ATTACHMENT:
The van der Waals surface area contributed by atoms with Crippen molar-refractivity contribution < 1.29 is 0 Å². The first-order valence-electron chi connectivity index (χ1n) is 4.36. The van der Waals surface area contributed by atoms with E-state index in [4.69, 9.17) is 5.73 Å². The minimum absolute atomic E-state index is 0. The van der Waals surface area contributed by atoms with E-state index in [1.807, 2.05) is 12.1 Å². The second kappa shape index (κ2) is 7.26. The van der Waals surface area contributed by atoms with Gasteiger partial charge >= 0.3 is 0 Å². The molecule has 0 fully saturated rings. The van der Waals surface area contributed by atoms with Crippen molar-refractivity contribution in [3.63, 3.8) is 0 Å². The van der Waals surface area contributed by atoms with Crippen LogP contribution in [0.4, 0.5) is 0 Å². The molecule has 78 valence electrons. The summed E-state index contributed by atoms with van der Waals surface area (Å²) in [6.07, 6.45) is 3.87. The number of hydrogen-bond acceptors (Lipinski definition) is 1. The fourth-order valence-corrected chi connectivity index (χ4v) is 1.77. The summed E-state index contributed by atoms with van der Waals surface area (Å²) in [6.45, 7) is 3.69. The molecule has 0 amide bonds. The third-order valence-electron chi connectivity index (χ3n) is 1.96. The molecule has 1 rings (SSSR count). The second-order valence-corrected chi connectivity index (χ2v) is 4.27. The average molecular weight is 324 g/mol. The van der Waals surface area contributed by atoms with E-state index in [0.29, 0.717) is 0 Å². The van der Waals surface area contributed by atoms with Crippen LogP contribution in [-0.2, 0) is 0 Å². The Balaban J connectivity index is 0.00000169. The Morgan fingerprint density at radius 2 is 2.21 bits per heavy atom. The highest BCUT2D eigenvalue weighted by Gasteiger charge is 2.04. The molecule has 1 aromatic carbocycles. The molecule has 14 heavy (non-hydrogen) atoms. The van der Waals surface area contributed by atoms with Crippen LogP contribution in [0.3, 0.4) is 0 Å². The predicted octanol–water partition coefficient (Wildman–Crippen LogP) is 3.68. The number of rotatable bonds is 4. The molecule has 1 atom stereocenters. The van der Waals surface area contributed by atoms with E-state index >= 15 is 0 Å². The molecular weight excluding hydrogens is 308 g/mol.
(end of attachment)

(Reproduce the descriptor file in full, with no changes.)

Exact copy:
The van der Waals surface area contributed by atoms with Crippen molar-refractivity contribution < 1.29 is 0 Å². The first-order valence-electron chi connectivity index (χ1n) is 4.36. The van der Waals surface area contributed by atoms with E-state index in [4.69, 9.17) is 5.73 Å². The minimum absolute atomic E-state index is 0. The van der Waals surface area contributed by atoms with E-state index in [1.807, 2.05) is 12.1 Å². The second kappa shape index (κ2) is 7.26. The van der Waals surface area contributed by atoms with Gasteiger partial charge >= 0.3 is 0 Å². The molecule has 0 fully saturated rings. The van der Waals surface area contributed by atoms with Crippen molar-refractivity contribution in [3.63, 3.8) is 0 Å². The van der Waals surface area contributed by atoms with Crippen LogP contribution in [0.4, 0.5) is 0 Å². The molecule has 78 valence electrons. The summed E-state index contributed by atoms with van der Waals surface area (Å²) in [6.07, 6.45) is 3.87. The number of hydrogen-bond acceptors (Lipinski definition) is 1. The fourth-order valence-corrected chi connectivity index (χ4v) is 1.77. The summed E-state index contributed by atoms with van der Waals surface area (Å²) in [6.45, 7) is 3.69. The molecule has 0 amide bonds. The third-order valence-electron chi connectivity index (χ3n) is 1.96. The molecule has 1 rings (SSSR count). The second-order valence-corrected chi connectivity index (χ2v) is 4.27. The average molecular weight is 324 g/mol. The van der Waals surface area contributed by atoms with E-state index in [0.29, 0.717) is 0 Å². The van der Waals surface area contributed by atoms with Crippen LogP contribution in [-0.2, 0) is 0 Å². The Balaban J connectivity index is 0.00000169. The Morgan fingerprint density at radius 2 is 2.21 bits per heavy atom. The highest BCUT2D eigenvalue weighted by Gasteiger charge is 2.04. The molecule has 1 aromatic carbocycles. The molecule has 14 heavy (non-hydrogen) atoms. The van der Waals surface area contributed by atoms with Crippen LogP contribution in [0.3, 0.4) is 0 Å². The predicted octanol–water partition coefficient (Wildman–Crippen LogP) is 3.68. The number of rotatable bonds is 4. The molecule has 1 atom stereocenters. The van der Waals surface area contributed by atoms with E-state index >= 15 is 0 Å². The molecular weight excluding hydrogens is 308 g/mol.